How To Get Rid of Cockroaches (2018 Edition)
Wondering the best ways to get rid of cockroaches?
Perfect, you're in the right place!
In this Pest Strategies guide, you'll learn:
- What attracts cockroaches in the first place?
- Can cockroaches hurt you?
- What are some natural ways to get rid of cockroaches?
- Our 4-step method to getting rid of cockroaches for good
OH GOD! A COCKROACH!
Yup, he's scurrying from under your kitchen sink while you're grabbing the dish soap. And now, he's somewhere in your cabinet...
We've all heard it before:
Cockroaches survived many millennia before humans, and they'll probably outlive us, too.
But does this mean that you have to live with roaches in your house?
Of course not!
We're here to give you solutions on how to get rid of cockroaches for good. We've outlines some of the dangers of cockroaches, natural remedies, and our custom created 4 Pronged Approach to killing roaches.
Keep reading below for steps you can take today to rid your home of cockroaches fast.
What Attracts Cockroaches?
If you're simply interested in killing cockroaches without wanting to know why they're in your home in the first place, you'll find yourself with many more repeat infestations.
That's what most people do: Kill the cockroaches they can see.
This is definitely a short term solution as it's guaranteed that if there are cockroaches that you can see, there are many more breeding and feeding out of sight.
By tackling some of the issues that made your home attractive to cockroaches in the first place, you'll be setting yourself up for success in the future for a roach-free house.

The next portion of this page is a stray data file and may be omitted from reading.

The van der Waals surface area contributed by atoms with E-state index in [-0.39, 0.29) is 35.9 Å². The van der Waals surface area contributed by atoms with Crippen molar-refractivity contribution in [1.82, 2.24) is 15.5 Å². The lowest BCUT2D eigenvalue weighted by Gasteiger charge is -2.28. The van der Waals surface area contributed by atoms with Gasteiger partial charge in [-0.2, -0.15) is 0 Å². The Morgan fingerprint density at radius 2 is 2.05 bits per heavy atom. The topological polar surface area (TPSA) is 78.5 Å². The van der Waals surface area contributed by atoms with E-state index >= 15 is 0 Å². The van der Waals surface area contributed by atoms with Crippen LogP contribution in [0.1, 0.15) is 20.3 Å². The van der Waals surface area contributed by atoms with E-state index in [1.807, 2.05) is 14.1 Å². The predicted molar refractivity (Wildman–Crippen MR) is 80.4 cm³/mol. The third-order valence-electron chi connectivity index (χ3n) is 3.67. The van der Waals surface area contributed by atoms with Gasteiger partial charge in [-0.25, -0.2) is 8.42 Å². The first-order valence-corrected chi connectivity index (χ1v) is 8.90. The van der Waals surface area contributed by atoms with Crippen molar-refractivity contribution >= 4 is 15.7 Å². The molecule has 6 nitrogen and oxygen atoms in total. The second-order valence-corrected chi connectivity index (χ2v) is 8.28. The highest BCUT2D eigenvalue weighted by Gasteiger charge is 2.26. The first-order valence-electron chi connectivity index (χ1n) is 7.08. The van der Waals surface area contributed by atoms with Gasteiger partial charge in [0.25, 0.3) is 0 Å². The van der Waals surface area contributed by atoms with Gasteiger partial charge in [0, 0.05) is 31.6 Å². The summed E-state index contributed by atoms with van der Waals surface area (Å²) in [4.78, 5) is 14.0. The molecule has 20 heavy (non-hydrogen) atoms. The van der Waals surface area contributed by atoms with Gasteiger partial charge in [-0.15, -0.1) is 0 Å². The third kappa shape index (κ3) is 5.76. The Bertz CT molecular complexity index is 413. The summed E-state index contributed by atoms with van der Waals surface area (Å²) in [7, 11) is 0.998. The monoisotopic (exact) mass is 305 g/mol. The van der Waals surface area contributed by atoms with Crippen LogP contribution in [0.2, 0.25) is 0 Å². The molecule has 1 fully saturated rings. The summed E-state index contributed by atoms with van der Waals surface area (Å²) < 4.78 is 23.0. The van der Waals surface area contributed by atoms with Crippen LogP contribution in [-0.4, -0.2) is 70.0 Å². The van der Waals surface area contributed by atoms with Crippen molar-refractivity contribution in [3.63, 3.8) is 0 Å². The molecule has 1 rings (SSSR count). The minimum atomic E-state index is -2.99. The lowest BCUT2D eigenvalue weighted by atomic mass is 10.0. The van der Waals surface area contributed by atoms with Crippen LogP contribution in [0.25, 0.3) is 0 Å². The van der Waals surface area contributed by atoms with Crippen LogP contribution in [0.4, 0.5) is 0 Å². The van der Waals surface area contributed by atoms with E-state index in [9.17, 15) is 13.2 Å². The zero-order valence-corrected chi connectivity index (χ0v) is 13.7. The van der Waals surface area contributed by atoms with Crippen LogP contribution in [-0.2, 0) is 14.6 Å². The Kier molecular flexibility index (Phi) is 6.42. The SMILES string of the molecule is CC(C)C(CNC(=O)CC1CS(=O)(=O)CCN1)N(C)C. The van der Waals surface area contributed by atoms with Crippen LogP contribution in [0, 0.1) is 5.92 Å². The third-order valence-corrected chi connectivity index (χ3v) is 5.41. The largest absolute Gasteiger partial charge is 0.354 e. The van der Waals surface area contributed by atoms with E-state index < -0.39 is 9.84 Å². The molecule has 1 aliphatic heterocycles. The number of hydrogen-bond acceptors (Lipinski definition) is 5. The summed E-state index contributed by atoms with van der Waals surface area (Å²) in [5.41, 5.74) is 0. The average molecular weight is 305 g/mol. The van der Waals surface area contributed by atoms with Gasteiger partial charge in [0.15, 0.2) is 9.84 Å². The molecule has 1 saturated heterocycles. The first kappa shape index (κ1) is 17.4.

So why are they attracted to you and hour home in the first place...?
They Smell Food
Cockroaches love your food, plain and simple.
Even the smallest spills or leakages could cause a cockroach to sniff its way inside your home for a feast.
That's why cockroaches love to linger in kitchens and near trash cans.
While cockroaches like to eat pure carbohydrates the most, they'll chow down on anything that's available if they're hungry enough.
Here are a few simple steps you can take to prevent or at least deter cockroaches from hanging around your kitchen:
- Clean up all spills as soon as possible.
- Make sure to sweep and/or vacuum underneath appliances like the fridge, the stove, and under counter tops (if there's space).
- Store all food in air-locked containers, or in plastic bags through which scent can't travel.
- Don't leave food sitting out, uncovered for longer than necessary.
- Take out garbage bags in a timely manner, and switch to a smaller kitchen trashcan if possible to avoid a lot of garbage sitting for extended periods of time.
If you have a larger cockroach infestation and food sources begin to run low, your roaches may start biting you to feed their appetite.
There's a Leak Somewhere
There are a few different types of cockroaches out there, and one in particular loves stagnant water.
The oriental cockroach (or "water bug") thrives in a moist environment and will be primarily attracted to humid areas of a home like basements, laundry rooms, drains, and crawl spaces.
If you're seeing cockroaches in the main parts of your house like the laundry room or the bathroom, this could spell out structural trouble in your home.
Investigate all possible causes of a leak in your pipes, and find the source of the moisture that's attracting these insects to stop the problem at its source.
Cracks, Crevices, and Small Openings